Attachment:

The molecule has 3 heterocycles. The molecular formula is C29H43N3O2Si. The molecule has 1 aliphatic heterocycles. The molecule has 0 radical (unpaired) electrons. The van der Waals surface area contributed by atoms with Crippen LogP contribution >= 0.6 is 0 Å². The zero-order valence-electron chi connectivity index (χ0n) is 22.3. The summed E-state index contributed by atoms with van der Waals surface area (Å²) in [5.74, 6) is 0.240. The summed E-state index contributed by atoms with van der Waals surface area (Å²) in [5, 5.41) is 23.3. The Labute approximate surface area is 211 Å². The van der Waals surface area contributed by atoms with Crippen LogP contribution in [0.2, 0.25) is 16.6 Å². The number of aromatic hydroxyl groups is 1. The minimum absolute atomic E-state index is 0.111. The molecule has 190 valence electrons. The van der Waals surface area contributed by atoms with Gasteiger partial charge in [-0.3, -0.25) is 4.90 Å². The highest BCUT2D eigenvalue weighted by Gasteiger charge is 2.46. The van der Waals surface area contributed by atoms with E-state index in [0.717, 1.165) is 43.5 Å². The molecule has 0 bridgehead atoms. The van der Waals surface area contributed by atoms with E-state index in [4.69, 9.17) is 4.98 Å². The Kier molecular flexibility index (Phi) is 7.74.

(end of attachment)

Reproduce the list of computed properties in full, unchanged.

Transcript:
The molecule has 3 heterocycles. The molecular formula is C29H43N3O2Si. The molecule has 1 aliphatic heterocycles. The molecule has 0 radical (unpaired) electrons. The van der Waals surface area contributed by atoms with Crippen LogP contribution >= 0.6 is 0 Å². The zero-order valence-electron chi connectivity index (χ0n) is 22.3. The summed E-state index contributed by atoms with van der Waals surface area (Å²) in [5.74, 6) is 0.240. The summed E-state index contributed by atoms with van der Waals surface area (Å²) in [5, 5.41) is 23.3. The Labute approximate surface area is 211 Å². The van der Waals surface area contributed by atoms with Crippen LogP contribution in [0.2, 0.25) is 16.6 Å². The number of aromatic hydroxyl groups is 1. The minimum absolute atomic E-state index is 0.111. The molecule has 190 valence electrons. The van der Waals surface area contributed by atoms with Gasteiger partial charge in [-0.3, -0.25) is 4.90 Å². The highest BCUT2D eigenvalue weighted by Gasteiger charge is 2.46. The van der Waals surface area contributed by atoms with E-state index in [0.717, 1.165) is 43.5 Å². The molecule has 0 bridgehead atoms. The van der Waals surface area contributed by atoms with E-state index in [4.69, 9.17) is 4.98 Å². The Kier molecular flexibility index (Phi) is 7.74.